Paterson Joseph stars as the Marquis de Carabas in this brand-new BBC Radio 4 full-cast dramatisation of Neil Gaiman's spin-off short story, set in the magical world of Neverwhere.
Returning us to London Below, this enchanting tale continues the story of one of the most colourful characters from Neverwhere - the cool, charming, resourceful Marquis de Carabas, who trades in favours and always has a plan....
The Marquis' coat is a thing of wonder and beauty. Sleek, stylish and 'the colour of a wet street at midnight', it has numerous pockets, sumptuous sleeves and the power to transform a young sneak thief into a nobleman. And now it is missing, sold by the Sewer Folk. To reclaim it, the Marquis must venture into one of the most terrifying parts of the subterranean city, encounter an old enemy, face dreadful dangers and - worst of all - accept help from someone very close to home.
Expanded and dramatised for Radio 4 by the award-winning Dirk Maggs (Neverwhere, Good Omens, The Hitchhiker's Guide to the Galaxy) and codirected by Dirk Maggs and Heather Larmour, this spine-tingling production features a star cast including Adrian Lester, Don Warrington and Bernard Cribbins. Contains 15 minutes of additional unbroadcast material. Duration: 60 mins approx.
©2016 Neil Gaiman (P)2016 BBC Worldwide Ltd.
I'm mostly known for reading books and drinking tea. I occasionally make snarky comments.
Marquis de Carabas... wait, that's probably not very descriptive! How the Marquis Got His Coat Back is another radio dramatization set in the Neverwhere universe. It adapts the short story of the same name and continues our adventures in London Below as our favorite sarcastic rogue goes after his most prized possession - his truly remarkable coat which he lost during the events of Neverwhere. Given the Marquis is arguably the best character in Neverwhere (fight me), it's enjoyable to follow him. BBC Radio's Neverwhere and Good Omens adaptations are a blast and this one has all the charm of its predecessors.
Isn't it obvious?
PATERSON JOSEPH FROM THE TV MINI-SERIES REPRISES HIS ROLE AS THE MARQUIS. Honestly, do I have to say anything else?
You should've heard the sound I made when the Marquis says, "Some say I sound like my younger self!"
I enjoyed BBC Radio's dramatization of Neverwhere a couple years ago. It had a stellar cast and was an engaging adaptation. Don't get me wrong, I really enjoyed David Harewood but Paterson Joseph has always been the Marquis to me and it was so great to hear his voice!
I'm a big fan of SF/F/Horror, and all things in between and out.
Before we get The Seven Sisters, the novel-length sequel to Neverwhere, Paterson Joseph and Company take us back on this whip-snap return to London Below. Yes, it's a very brief tour, clocking in at just about an hour. However, for a tasty little side-adventure featuring everyone's favorite Marquis, it''s as good as sipping Atlantean wine.
The Marquis de Carabas is feeling a little bit at a loss after the events of Neverwhere because he doesn't have his wonderful coat, so he sets upon a quest to get it back. Upon his way he meets the mushroom people, the Elephant, some terrifying shepherds, and a long lost relative. Well, maybe not so lost. That last I found a bit odd, but it mostly worked out to be fun in the end.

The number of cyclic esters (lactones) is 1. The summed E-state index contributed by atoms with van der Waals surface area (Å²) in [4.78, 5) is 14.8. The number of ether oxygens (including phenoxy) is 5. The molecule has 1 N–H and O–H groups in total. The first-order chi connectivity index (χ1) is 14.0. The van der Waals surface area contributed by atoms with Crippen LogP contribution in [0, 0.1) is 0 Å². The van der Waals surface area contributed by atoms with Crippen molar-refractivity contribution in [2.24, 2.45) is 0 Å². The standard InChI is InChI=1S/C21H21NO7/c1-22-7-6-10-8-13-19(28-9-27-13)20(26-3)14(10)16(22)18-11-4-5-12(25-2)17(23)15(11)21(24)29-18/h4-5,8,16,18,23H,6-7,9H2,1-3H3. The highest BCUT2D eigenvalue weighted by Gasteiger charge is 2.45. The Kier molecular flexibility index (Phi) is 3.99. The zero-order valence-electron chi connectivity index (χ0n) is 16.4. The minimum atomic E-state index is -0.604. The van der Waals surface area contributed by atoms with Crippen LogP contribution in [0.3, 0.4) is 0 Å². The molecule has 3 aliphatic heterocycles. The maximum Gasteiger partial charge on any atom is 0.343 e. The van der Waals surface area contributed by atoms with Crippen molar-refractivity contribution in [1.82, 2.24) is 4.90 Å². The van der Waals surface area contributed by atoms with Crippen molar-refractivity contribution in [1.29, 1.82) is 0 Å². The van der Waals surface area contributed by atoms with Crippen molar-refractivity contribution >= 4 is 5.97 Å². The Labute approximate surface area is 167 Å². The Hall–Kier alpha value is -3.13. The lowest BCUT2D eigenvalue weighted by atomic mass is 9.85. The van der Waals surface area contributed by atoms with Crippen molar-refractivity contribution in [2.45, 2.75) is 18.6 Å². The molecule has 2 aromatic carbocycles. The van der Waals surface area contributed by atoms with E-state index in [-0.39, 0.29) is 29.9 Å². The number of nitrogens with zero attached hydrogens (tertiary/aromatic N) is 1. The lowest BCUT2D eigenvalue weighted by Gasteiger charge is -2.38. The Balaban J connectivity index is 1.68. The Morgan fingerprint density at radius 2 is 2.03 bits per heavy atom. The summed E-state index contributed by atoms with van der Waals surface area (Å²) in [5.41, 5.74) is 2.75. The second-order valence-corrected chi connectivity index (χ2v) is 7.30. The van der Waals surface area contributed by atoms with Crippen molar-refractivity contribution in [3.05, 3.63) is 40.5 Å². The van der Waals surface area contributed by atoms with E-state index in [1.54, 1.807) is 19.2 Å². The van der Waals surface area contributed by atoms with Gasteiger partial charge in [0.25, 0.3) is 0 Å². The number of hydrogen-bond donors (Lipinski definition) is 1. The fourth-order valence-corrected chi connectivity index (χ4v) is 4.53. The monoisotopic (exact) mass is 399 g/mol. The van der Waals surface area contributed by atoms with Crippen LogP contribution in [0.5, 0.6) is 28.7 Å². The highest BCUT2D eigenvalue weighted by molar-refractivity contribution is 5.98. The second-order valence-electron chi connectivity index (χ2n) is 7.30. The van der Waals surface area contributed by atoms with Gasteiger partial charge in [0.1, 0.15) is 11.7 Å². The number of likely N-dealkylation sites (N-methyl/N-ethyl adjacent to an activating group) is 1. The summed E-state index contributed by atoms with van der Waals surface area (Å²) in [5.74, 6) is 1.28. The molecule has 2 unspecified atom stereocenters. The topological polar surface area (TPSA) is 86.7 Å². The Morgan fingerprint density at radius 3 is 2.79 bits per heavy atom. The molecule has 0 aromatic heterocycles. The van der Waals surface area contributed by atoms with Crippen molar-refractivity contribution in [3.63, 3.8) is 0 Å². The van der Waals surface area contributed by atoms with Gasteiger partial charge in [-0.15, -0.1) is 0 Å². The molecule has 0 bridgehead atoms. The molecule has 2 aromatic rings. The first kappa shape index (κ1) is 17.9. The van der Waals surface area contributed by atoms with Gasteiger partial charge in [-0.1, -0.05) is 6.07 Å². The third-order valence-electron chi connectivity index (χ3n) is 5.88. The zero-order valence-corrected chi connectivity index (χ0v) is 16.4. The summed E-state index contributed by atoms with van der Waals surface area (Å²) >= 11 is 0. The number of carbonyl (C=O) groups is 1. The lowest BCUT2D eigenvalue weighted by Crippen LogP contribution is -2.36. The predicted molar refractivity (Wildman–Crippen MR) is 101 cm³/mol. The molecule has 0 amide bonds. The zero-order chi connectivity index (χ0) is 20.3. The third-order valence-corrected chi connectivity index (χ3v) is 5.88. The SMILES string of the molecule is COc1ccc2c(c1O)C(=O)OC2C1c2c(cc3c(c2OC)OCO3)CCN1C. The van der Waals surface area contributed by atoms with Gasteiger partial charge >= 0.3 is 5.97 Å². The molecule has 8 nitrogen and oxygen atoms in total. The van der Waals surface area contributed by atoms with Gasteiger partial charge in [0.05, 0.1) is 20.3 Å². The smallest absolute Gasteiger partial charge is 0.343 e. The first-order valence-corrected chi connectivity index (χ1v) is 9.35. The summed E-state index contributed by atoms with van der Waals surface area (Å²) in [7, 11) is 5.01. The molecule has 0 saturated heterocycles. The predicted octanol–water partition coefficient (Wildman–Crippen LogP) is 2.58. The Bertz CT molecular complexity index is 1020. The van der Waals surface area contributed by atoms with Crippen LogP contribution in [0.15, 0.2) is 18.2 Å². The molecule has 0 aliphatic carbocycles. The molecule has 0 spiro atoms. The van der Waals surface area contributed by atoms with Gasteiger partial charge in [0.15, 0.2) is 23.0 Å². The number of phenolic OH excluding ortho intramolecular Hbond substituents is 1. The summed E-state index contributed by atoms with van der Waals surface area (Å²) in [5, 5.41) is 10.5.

Paterson Joseph, who played the Marquis in the original TV miniseries, returns as the titular character. I was somewhat skeptical about this, because David Harewood's portrayal of de Carabas in the Neverwhere radioplay (with James McAvoy, Christopher Lee, Benedict Cumberbatch, etc.) was so excellent. But I needn't have worried. Joseph is having so much fun, it's impossible for us not to. He even gets to make some cracks about the Marquis looking like his younger self.
Truth be told, I listened to this story in the Rogues anthology (narrated by Roy Dotrice), and I thought there were some wonderful little tweaks in this version that really let it shine. For example, Richard Mayhew has a brief appearance which helps frame the story, and Old Bailey does a good job of setting up the stakes. Also, the Marquis sounds like himself, and doesn't have a French accent. (C'mon, Roy!)
Mainly, I was just thrilled to be able to take another trip to London Below, even if it was an incredibly brief one. It was a fun little excursion, and it definitely has me excited and eager for another trip to meet back up with de Carabas, Richard, Door, and the rest of our friends with the Seven Sisters.
With a focus on the brilliant Marquis of Carabas, Gaiman has returned to London Below.
My only disappointment was that the book was all together too short.
New characters are introduced and the world is expanded. I am dearly hoping for another full length Neverwhere book.
The performance was excellent and supported the story wonderfully.
"Excellent work, BBC (and Neil Gaiman)"
This is a superb dramatisation of Neil Gaiman's short story, and a sequel to Neverwhere. All the performances are well done, and the story is everything I could wish for. Lovely to meet the Marquis again, and to be in London Below.
Perfect for anyone who's read (or even better - listened to) Neverwhere and want more.
"Short but sweet"
another wild adventure with the marquis in the other London of Neil Gaiman's fantastic imagination. a great addition to Neverwere, sadly short but full of the "Real meanings of London place names" .
Neil Gaiman books are always mad and off in a marvellous tangent to world's that are just a blur in the edge of your vision, it's there but you just can't find it with out his help.
awsome story well weitten and acted. would highly recomend but make sure you read neverwere first.
Excellent in all aspects other than its brevity, and lack of siblings. More of London below please.
Great listen but rather too short for the money!its only an hour long which I didn't notice but and enjoyable short continuing from the original.
Report Inappropriate Content